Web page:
Cloo carried mostly reruns of crime procedural dramas such as Law & Order, Monk, and Psych.
FuboTV Launches a New Live TV Streaming Service
FuboTV has long been known as a sports-oriented streaming service. Now, it wants to move into the growing live TV field with a new streaming package.
FuboTV recently announced that it had come to agreements with Fox Networks Group, NBCUniversal, A+E Networks, Crown Media Family Networks, Fuse Media, NBA TV and The Weather Channel. Starting tomorrow, FuboTV will launch a $34.99 per month streaming service that will offer add-on packages, cloud DVR capability, look back and start over offerings, and access to more than 25 TV Everywhere apps from its programming partners. In total, the new $34.99 service will include 45+ channels and free access to BeIN content as well as Regional Sports Networks at no extra cost.
Fubo TV is available on Fire TV, Apple TV, Roku, Chromecast, Android, and iOS devices.
Sling TV’s DVR Comes to More Devices
Sling TV’s CEO, Roger Lynch, announced during a recent live Twitter Periscope chat that their DVR Beta will start rolling out to Fire TV, Android TV, and Android Mobile devices “very soon.” Shortly after that, it will come out to the Apple TV.
Cloud DVR Features
- Availability – Cloud DVR will be available across all Roku devices to beta customers who subscribe to the single-stream service, Sling Orange, and/or the multi-stream service, Sling Blue.
- Entertainment on your time – Record movies, episodes or full series, with the ability to pause, rewind or fast-forward recorded content. DVR functionality not available on all channels.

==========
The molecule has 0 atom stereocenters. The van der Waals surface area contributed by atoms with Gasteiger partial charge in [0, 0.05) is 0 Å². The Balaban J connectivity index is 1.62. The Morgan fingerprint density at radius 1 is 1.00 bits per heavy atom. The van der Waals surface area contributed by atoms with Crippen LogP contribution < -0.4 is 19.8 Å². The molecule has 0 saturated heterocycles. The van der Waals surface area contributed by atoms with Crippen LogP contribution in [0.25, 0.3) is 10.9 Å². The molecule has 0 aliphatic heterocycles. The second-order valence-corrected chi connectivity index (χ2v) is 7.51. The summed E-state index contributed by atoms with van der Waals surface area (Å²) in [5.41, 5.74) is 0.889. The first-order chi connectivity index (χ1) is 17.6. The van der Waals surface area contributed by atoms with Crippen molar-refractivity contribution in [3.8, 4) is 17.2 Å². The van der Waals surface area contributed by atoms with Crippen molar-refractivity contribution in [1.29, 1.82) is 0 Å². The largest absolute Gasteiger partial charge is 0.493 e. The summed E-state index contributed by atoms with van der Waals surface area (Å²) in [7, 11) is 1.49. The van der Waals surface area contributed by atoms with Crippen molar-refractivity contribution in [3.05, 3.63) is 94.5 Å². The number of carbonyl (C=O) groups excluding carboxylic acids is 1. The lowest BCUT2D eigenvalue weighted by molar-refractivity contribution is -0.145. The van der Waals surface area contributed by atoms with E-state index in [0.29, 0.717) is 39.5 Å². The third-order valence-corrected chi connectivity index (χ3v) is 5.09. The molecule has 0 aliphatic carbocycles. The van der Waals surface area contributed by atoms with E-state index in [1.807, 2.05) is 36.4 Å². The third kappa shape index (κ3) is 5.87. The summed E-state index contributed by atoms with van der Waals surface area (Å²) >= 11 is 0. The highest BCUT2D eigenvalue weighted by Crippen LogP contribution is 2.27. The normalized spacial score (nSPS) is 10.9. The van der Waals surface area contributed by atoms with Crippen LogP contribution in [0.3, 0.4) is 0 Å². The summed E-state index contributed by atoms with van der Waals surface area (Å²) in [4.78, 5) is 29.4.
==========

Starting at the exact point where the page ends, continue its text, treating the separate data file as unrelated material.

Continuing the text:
- Conflict-free recording – Users may record multiple programs simultaneously, with no recording conflicts.
- Easy access – DVR content is integrated directly into Sling TV’s “My TV” screen for immediate access to recordings.
- Simple space management – Sling TV automatically manages DVR space to make room for new recordings by deleting the oldest ‘watched’ recording when capacity is full.
- Storage – Up to 100 hours of cloud DVR storage at no extra charge
- More features to come – Sling TV will continue to evolve the cloud DVR throughout the beta time period based on customer feedback and usage behavior. DVR features planned for future development include the ability to upgrade storage space and protect recordings.
The milestone that changed cord cutting forever was the announcement in January, 2015 that Sling TV would be coming to the U.S. market. If you had told cord cutters two years ago, that ESPN, FS1, HBO, CNN, and pretty much every cable TV channel would be legally available to cord cutters, many of them would have most likely laughed at you. However, not only do cord cutters now have access to these great channels but also many of them will soon be available from seven different streaming services.
Even if you are not a fan of Sling TV, you really should thank the service for changing the future of cord cutting. If Sling TV had failed, it is likely that many of the services cord cutters enjoy today would have had second thoughts about coming to market.